From 2005 through 2008, she was also the Deputy Chief of the Organized Crime Drug Enforcement Task Force in the U.S. Attorney’s Office, supervising its work throughout Boston and New England. Prior to the U.S. Attorney’s Office, Hershfang served as a Litigation Associate with Ropes & Gray from 1996 to 2000, working cases involving contract breaches, trademark infringements and Telecommunications Act disputes.
In 1999, during her time at Ropes & Gray, she became a Special Assistant District Attorney to the Middlesex District Attorney’s Office, where she tried cases, negotiated plea bargains and handled arraignments, bail arguments and motions to suppress.
A 1989 graduate of Northwestern University with a Bachelor’s Degree in English, Hershfang later earned a Master’s Degree in English from the University of Chicago in 1992, then her Juris Doctorate from Yale Law School in 1995.
A member of the Boston Bar Association since 2011, she became a member of the BBA Council in 2017 and now sits on its Executive Committee. She previously sat on two BBA steering committees, and served on the Boston Bar Journal’s Board of Editors from 2011 to 2017.
Attorney Asha White is Assistant Attorney General and Deputy Chief of the Criminal Bureau at the Office of Massachusetts Attorney General Maura Healey, where he joined last year. He supervises a wide variety of prosecutions, including cases of white collar crime, human trafficking, financial investigations, gaming enforcement, and major and cyber crimes, along with Victim Services, the Detective unit of the Massachusetts State Police and the Digital Evidence Lab. Prior to his time in the Attorney General’s office, he served from 2018 to 2020 as an Assistant Court Magistrate in the Dorchester Division of the Boston Municipal Court, and from 2009 to 2018, he ran his own law office, working on both private and appointed criminal cases including homicides across state and Boston municipal courts.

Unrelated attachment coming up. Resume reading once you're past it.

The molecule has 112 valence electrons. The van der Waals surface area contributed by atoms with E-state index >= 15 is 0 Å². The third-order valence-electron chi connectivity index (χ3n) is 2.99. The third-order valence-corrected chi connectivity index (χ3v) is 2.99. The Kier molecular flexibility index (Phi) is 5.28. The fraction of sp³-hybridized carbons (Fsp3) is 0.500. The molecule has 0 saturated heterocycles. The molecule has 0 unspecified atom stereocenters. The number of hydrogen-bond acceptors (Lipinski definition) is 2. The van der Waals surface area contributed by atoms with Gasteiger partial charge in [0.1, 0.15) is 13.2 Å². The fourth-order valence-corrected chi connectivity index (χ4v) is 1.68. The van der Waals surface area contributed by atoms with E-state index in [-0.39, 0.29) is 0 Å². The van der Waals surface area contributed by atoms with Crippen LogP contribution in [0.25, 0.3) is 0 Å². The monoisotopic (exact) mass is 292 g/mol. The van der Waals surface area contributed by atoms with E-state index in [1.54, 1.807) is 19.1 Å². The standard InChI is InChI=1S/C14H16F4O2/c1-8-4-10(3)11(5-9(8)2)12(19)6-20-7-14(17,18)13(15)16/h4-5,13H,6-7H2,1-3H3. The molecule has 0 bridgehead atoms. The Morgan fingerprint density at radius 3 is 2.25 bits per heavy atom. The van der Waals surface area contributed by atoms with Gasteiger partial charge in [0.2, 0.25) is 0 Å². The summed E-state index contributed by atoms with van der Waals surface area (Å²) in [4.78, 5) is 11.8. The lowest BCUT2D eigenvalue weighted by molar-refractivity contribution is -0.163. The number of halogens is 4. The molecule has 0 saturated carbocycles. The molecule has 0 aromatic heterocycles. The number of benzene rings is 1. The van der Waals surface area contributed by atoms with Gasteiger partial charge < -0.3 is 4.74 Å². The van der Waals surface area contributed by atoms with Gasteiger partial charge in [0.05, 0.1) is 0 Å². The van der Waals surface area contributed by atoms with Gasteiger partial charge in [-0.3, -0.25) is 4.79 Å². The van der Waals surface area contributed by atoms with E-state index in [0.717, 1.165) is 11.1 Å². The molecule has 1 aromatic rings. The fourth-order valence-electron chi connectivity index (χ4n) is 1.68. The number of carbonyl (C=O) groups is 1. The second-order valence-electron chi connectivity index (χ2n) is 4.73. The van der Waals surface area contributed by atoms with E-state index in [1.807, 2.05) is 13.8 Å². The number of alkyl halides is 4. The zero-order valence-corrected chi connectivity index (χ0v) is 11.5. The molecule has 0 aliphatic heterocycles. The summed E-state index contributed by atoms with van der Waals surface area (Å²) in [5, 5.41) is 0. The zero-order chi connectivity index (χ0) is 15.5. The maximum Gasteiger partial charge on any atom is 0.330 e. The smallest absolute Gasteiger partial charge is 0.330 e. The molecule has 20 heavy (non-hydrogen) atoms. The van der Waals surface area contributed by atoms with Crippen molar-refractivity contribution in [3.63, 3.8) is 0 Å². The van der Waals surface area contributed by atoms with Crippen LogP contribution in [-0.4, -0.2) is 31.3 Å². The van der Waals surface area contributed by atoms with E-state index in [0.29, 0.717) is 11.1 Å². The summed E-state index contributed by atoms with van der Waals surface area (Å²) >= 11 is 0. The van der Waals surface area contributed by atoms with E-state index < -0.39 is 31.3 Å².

White has also served as a supervising attorney in the Central Division of Boston Municipal Court for Suffolk Lawyers for Justice from 2015 to 2017, training bar advocates in Suffolk County. He served as Assistant Corporation Counsel in the Litigation Division of the City of Boston Law Department from 2008 to 2009, representing the city in civil cases in both federal and state court.
Prior to his time with the city, he worked in the Suffolk District Attorney’s Office as an Assistant District Attorney in the Roxbury District Court, Superior Court Teams: Major Felony Unit and Gang Unit, where he prosecuted both misdemeanors and felonies. White earned his Juris Doctorate from Northeastern University School of Law in 2004 after graduating from Boston College with a Bachelor’s Degree in Sociology in 2001.
He has been a member of the Massachusetts Black Lawyers Association since 2018, becoming president of the group this April. He is also a member of the Boston Bar Association Task Force on Ensuring Police Accountability, and has been part of the Boston University School of Law LALSA Mentorship Program since last year.
A one-time co-coach of the Frederick Douglass Moot Court Competition, White worked with both the Massachusetts Bar Association’s Tiered Community Mentoring Program and the Massachusetts Association of Magistrate and Assistant Clerks from 2018 to 2020.